Address the Meal-Making Same Ol', Same Ol' with These Ideas!

Do you ever get tired of the same ‘ol, same ‘ol, and wonder if there’s a better or more interesting approach to meal making? If you, you may be interested in these ideas I found in a great book, Living More with Less: Stories and Suggestions for a Sustainable Life.

Here’s one for you: One couple in Akron, PA, have a meal delivered to their doorstep every Tuesday evening—for FREE. Then every Thursday this same couple delivers a meal to their Tuesday benefactors—for FREE. The meals are often organic, always nutritious, and always homemade.

How is this possible? These two couples created their own meal-sharing partnership. They don’t eat together. They just help each other by sharing meals—once a week for each couple. Sharing meals relieves them of meal preparation for an evening, and exposes both couples to new recipes.

Another meal-time approach that sounds interesting is the kitchen co-op. Several families got together in Bluffton, OH, and listed the items they were good at making. Whenever they wanted something, they would look at the list and order it from that person. Each item was worth so many “co-op bucks,” which could be exchanged with anyone else in the group for something she or he might want. Carmen made her own tortillas, Bobbie made salad dressing and bread, Becky made bagels, Wendy made granola, and so on. A gourmet bartering system, if you will.

And then there’s the monthly supper club, formed by four families in Keezletown, VA. Each family hosts the group every four months and provides the space to gather and the main dish. The rest bring side dishes, dessert, and so on. They’ve reported that with little to no planning, the meal always goes well and they all love trying new foods and trading recipes.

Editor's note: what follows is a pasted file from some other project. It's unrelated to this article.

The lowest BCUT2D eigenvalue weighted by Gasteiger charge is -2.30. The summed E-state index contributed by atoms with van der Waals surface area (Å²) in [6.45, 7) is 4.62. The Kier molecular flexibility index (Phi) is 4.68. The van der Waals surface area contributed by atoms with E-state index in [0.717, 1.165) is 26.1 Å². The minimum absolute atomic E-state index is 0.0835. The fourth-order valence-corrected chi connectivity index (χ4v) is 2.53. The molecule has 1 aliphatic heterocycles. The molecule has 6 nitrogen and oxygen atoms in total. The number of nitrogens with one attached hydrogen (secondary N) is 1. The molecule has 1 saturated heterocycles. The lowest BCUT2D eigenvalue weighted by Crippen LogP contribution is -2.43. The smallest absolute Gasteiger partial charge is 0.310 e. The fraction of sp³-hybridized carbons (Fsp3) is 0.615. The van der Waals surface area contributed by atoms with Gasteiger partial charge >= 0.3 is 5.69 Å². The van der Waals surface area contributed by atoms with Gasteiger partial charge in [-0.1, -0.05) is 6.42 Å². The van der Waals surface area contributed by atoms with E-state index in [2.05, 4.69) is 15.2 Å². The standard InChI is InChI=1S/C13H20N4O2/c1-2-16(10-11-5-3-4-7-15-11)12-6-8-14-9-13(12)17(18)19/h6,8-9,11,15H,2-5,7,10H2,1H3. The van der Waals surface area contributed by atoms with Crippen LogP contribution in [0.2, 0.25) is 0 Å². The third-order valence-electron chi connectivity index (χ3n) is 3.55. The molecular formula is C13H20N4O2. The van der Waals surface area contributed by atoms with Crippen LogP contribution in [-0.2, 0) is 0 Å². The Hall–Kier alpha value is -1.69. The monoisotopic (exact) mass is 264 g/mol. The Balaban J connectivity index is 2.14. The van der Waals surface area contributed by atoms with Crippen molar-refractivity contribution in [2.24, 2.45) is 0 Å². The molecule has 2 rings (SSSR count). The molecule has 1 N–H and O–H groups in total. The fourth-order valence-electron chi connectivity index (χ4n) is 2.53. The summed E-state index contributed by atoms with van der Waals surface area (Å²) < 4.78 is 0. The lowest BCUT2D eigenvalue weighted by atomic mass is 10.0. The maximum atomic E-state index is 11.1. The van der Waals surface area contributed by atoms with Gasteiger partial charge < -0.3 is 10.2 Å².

We’ve participated in a supper club and really enjoyed it. It’s not that much more work cooking for eight than it is cooking for two. When it was our turn to host, we’d often serve a family favorite called NO-TENDING ENCHILADAS. You make them in your slow cooker. For eight people you would need to use two slow cookers (I would borrow one from my neighbor). The slow cookers freed me up to set a prettier-than-usual table. Here’s the recipe in case you don’t have it:


1 ½ pounds ground beef

1 ½ cups chopped onion

¾ cup chopped bell pepper

1 (16 ounce) can kidney beans, rinsed and drained

1 (15 ounce) can black beans, rinsed and drained

1 (10 ounce) can diced tomatoes

1 small can diced green chilies

1 small can diced black olives

1/3 cup water

2 (15 ounce cans) crushed tomatoes

1 teaspoon chili powder

½ teaspoon ground cumin

¼ teaspoon garlic powder

½ teaspoon salt

½ teaspoon pepper

1 ½ cups shredded sharp Cheddar cheese

1 ½ cups shredded Monterey Jack cheese

6 flour tortillas

  1. In a skillet cook beef, onion, and peppers until beef is browned and vegetables are tender.

  2. Add all beans, diced tomatoes, chilies, olives, water, crushed tomatoes, chili powder, cumin, garlic powder, salt, and pepper. Bring to a boil. Reduce heat; cover and simmer for 15 minutes.

  3. Combine cheeses.

  4. In large slow cooker (at least 5 quarts), layer approximately 1 cup of beef mixture, one tortilla, and ½ cup of cheese. Repeat layers until all ingredients have been used.

  5. Cover and cook on LOW for 5 to 7 hours or until heated through.

  6. This recipe yields 4 to 5 servings.

  7. Serve with diced avocado, sour cream, chopped cilantro, and salsa, if desired.

Add Recipe to Cook'n

One last idea sounded so fun. A group of six seniors organized what they call their weekly chop-chop. They take turns hosting the gathering at their home. And on the appointed day, each member of the group arrives with pre-assigned fresh veggies (assignments made by the hostess or host). Romaine lettuce, spinach, tomatoes, broccoli, celery, cauliflower, carrots, red and green bell peppers, and little green onions are the standard.

The chop-chop members then gather in the kitchen or at the table and chat happily as they spend an hour or so cleaning, chopping, and dividing up the veggies. Each person gets a bag of vegetables to take home to use in salads, soups, stews, pot roasts, or whatever they wish. For those who live alone, this is an excellent way to provide a balanced meal and some well-needed sociality!


    Alice Osborne
    Weekly Newsletter Contributor since 2006
    Email the author!

blog comments powered by Disqus